No president has really done very much for the American Negro, though the past two presidents have received much undeserved credit for helping us. This credit has accrued to Lyndon Johnson and John Kennedy only because it was during their administrations that Negroes began doing more for themselves. Kennedy didn't voluntarily submit a civil rights bill, nor did Lyndon Johnson. In fact, both told us at one time that such legislation was impossible. President Johnson did respond realistically to the signs of the times and used his skills as a legislator to get bills through Congress that other men might not have gotten through. I must point out, in all honesty, however, that President Johnson has not been nearly so diligent in implementing the bills he has helped shepherd through Congress.

Of the ten titles of the 1964 Civil Rights Act, probably only the one concerning public accommodations -- the most bitterly contested section -- has been meaningfully enforced and implemented. Most of the other sections have been deliberately ignored.


I'm sure that most whites felt that with the passage of the 1964 Civil Rights Act, all race problems were automatically solved. Because most white people are so far removed from the life of the average Negro, there has been little to challenge this assumption. Yet Negroes continue to live with racism every day.

Liberals today like to mock right-wingers who try to claim King as one of their own; but while white liberals in the 1950s and 1960s didn't hate King or the Civil Rights Movement as much as the Right did, most of them weren't really comfortable with them either. (The same applied to the movement against the war in Vietnam: most liberals disapproved of the war, but didn't want the US to withdraw in the foreseeable future, and they disapproved of nonviolent civil disobedience against it.)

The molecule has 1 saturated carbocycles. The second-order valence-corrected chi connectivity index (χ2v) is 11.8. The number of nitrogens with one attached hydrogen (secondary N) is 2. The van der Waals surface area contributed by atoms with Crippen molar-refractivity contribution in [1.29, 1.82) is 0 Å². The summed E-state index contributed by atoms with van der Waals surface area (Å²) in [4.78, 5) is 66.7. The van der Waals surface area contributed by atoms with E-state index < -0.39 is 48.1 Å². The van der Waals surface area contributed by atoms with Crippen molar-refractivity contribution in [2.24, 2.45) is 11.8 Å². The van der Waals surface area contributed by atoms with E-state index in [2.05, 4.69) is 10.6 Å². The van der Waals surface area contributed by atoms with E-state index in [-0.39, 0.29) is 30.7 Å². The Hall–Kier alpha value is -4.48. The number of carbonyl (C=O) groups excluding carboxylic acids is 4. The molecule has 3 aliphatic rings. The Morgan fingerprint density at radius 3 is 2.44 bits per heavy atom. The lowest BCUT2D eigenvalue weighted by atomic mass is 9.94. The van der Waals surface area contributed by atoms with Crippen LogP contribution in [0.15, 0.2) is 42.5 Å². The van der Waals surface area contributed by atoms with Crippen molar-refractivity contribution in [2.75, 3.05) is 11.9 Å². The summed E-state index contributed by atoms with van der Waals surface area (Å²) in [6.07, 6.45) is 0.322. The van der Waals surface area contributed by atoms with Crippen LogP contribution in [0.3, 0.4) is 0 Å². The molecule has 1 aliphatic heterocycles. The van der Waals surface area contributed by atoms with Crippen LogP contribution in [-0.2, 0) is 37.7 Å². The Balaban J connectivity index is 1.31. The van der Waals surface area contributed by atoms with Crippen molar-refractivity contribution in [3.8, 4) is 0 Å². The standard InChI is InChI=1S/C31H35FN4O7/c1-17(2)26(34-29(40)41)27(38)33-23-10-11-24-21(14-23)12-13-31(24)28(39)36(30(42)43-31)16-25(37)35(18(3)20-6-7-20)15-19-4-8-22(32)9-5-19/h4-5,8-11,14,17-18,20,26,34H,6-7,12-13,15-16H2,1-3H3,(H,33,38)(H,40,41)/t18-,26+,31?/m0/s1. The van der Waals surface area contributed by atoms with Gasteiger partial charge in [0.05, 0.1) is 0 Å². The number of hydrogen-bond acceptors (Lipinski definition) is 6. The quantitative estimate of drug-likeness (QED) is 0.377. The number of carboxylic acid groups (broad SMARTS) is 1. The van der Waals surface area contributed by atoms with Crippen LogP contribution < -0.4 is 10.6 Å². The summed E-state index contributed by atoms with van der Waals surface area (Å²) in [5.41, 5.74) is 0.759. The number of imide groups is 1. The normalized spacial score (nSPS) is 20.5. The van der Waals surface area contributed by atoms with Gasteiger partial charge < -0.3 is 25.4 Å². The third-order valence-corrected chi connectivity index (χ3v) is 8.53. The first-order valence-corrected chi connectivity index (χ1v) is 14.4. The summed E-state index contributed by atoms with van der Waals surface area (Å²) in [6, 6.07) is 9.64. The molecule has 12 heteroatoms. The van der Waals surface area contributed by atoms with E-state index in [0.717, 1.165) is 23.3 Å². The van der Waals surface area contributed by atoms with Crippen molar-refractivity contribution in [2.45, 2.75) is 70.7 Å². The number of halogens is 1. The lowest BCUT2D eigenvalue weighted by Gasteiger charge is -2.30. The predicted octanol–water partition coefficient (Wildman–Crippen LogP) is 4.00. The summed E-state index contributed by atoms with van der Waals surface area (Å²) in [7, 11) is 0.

I'm glad I don't live in Massachusetts, so I don't have to decide whether to vote for Elizabeth Warren. How much do you want to bet that once she's in office, she and her supporters will be trotting out the same defenses that Obama's supporters have made for him: Oh, it's only her first term, you have to be patient, she's just playing ten-dimensional chess with Wall Street until she's ready to reveal her true glory... That's assuming that the Democrats don't lose more seats in Congress in 2012; and remember, a Senator has much less power than a President. Warren is already being groomed as the new Messiah for (and by) Obama fans of little faith. But the important thing is, she's not Scott Brown and she's not a Republican! Her selective concern for the law is trivial compared to that.